Year 9, Day 37 - 2/6/17 - Movie #2,537
BEFORE: So far this February, I've had a nice little pattern going - each day there are two main stars for a film, and then one carries over to the next. Jason Sudeikis & Alison Brie led to Brie & Leslie Mann, followed by Mann & Cameron Diaz, then Diaz & Ashton Kutcher, then Kutcher & Brittany Murphy, Murphy & Drew Barrymore, and now Barrymore & Hugh Grant. This will lead to Hugh Grant and someone else tomorrow, and this pattern will take me through to the weekend before it breaks down. I came up with this sequence a few months ago, even though I only had about half of the films, and the in-between films I added along the way, or watched them online. But I do love putting chains together like this.
But since February started, thanks to TCM's Oscar programming and a list of about 20 films that I'm TRYING to add to the list, I haven't made any progress on the watchlist, which is stuck at 134 films. I'm afraid that if I put off adding these films any longer, the premium channels will stop running them, and I'll miss my chance to see them. So for the next two weeks, it's going to be one film added for every film I watch, until I can catch up a bit. Then I can go back to chipping away at the list, with one film added for every two I watch.
And speaking of TCM, here's their schedule for tomorrow, February 7:
7:45 AM Destination Tokyo (1943)
10:15 AM The Dirty Dozen (1967)
1:00 PM The Divorcee (1930)
2:30 PM Doctor Zhivago (1965)
6:00 PM Dr. Jekyll and Mr. Hyde (1932)
8:00 PM Dreamgirls (2006)
10:30 PM Fame (1980)
1:00 AM Fanny (1961)
3:30 AM Far From the Madding Crowd (1967)
I've seen five out of tomorrow's nine: "Destination Tokyo", "The Dirty Dozen", "Doctor Zhivago", "Dreamgirls" and "Fame". I've got a version of "Dr. Jekyll and Mr. Hyde" on the list, but it's the Spencer Tracy version, and TCM's running the Fredric March version. So I move up to 35 seen out of 72, still just a shade under 50%.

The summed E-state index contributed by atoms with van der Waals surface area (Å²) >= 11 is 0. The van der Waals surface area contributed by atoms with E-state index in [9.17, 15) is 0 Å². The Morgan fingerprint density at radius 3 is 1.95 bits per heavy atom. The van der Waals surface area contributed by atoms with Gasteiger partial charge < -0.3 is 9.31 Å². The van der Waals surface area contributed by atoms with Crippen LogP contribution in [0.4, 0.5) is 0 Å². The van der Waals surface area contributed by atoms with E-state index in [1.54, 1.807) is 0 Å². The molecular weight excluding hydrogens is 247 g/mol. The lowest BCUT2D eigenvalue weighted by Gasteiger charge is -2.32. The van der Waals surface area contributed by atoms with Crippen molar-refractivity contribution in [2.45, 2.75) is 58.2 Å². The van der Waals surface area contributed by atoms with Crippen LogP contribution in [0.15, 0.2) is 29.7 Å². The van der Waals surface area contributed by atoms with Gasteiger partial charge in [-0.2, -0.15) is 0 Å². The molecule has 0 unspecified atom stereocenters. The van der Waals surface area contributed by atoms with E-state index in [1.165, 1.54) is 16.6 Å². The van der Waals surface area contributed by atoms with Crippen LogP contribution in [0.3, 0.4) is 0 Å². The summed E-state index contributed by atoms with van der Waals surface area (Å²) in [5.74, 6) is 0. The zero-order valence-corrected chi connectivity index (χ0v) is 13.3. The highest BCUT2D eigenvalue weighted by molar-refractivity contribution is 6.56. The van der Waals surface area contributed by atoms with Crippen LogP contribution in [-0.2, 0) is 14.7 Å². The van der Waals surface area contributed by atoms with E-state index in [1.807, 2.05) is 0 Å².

THE PLOT: A washed-up singer is given a couple days to compose a chart-topping hit
for an aspiring teen sensation. Though he's never written a decent
lyric in his life, he sparks with an offbeat younger woman with a flair
AFTER: I rather enjoyed this film, for once it seems there was a Hollywood romantic comedy that didn't forget to be charming. Or maybe it's just that I watched so many rom-coms last week that had people pranking each other and acting otherwise horrible toward each other, while allegedly being "in love" that this film looked really well-intentioned by comparison, I don't know.
By now, I think I've figured out the formula. The closest that Hollywood can get to depicting true love on film - because if you think about it, love is a concept that just can't be seen on film, so a film sort of has to dance all around it, and hope that the audience can see what's invisible in the middle of that dance - is by showing two people who are thrown together at random (more or less) and then through them spending time together, they eventually realize that each can help the other with their problems, and each can improve the other, so after some difficulties, they realize that they're stronger together than apart. I acknowledge the formula, yet somehow I feel that relationships in the real world are simultaneously both more and less complicated than this.